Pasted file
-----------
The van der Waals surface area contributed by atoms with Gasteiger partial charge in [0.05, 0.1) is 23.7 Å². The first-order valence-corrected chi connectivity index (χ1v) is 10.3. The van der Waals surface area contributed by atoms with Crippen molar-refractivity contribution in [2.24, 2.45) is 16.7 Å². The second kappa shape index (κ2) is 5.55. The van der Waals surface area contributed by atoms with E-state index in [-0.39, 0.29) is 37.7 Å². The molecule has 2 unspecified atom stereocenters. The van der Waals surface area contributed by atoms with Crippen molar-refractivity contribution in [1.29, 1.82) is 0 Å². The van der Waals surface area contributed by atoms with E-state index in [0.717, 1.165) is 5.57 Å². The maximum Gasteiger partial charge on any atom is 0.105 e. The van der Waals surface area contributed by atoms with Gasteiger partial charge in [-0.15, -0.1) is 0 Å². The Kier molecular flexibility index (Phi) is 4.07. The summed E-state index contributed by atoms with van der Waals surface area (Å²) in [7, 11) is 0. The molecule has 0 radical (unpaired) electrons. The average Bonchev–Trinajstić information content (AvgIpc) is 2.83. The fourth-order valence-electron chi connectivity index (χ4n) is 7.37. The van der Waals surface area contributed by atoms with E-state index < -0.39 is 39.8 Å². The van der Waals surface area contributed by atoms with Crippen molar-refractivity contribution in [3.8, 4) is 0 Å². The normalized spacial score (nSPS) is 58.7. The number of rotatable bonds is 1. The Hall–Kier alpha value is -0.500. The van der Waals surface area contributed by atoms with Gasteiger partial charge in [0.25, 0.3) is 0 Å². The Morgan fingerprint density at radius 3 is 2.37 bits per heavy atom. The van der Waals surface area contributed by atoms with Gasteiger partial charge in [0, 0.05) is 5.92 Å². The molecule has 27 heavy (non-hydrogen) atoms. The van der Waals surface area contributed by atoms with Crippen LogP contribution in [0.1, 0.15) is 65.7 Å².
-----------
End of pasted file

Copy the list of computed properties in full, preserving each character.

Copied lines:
The van der Waals surface area contributed by atoms with Gasteiger partial charge in [0.05, 0.1) is 23.7 Å². The first-order valence-corrected chi connectivity index (χ1v) is 10.3. The van der Waals surface area contributed by atoms with Crippen molar-refractivity contribution in [2.24, 2.45) is 16.7 Å². The second kappa shape index (κ2) is 5.55. The van der Waals surface area contributed by atoms with E-state index in [-0.39, 0.29) is 37.7 Å². The molecule has 2 unspecified atom stereocenters. The van der Waals surface area contributed by atoms with Crippen molar-refractivity contribution in [1.29, 1.82) is 0 Å². The van der Waals surface area contributed by atoms with E-state index in [0.717, 1.165) is 5.57 Å². The maximum Gasteiger partial charge on any atom is 0.105 e. The van der Waals surface area contributed by atoms with Gasteiger partial charge in [-0.15, -0.1) is 0 Å². The Kier molecular flexibility index (Phi) is 4.07. The summed E-state index contributed by atoms with van der Waals surface area (Å²) in [7, 11) is 0. The molecule has 0 radical (unpaired) electrons. The average Bonchev–Trinajstić information content (AvgIpc) is 2.83. The fourth-order valence-electron chi connectivity index (χ4n) is 7.37. The van der Waals surface area contributed by atoms with E-state index < -0.39 is 39.8 Å². The van der Waals surface area contributed by atoms with Crippen molar-refractivity contribution in [3.8, 4) is 0 Å². The normalized spacial score (nSPS) is 58.7. The number of rotatable bonds is 1. The Hall–Kier alpha value is -0.500. The van der Waals surface area contributed by atoms with Gasteiger partial charge in [0.25, 0.3) is 0 Å². The Morgan fingerprint density at radius 3 is 2.37 bits per heavy atom. The van der Waals surface area contributed by atoms with Gasteiger partial charge in [0, 0.05) is 5.92 Å². The molecule has 27 heavy (non-hydrogen) atoms. The van der Waals surface area contributed by atoms with Crippen LogP contribution in [0.1, 0.15) is 65.7 Å².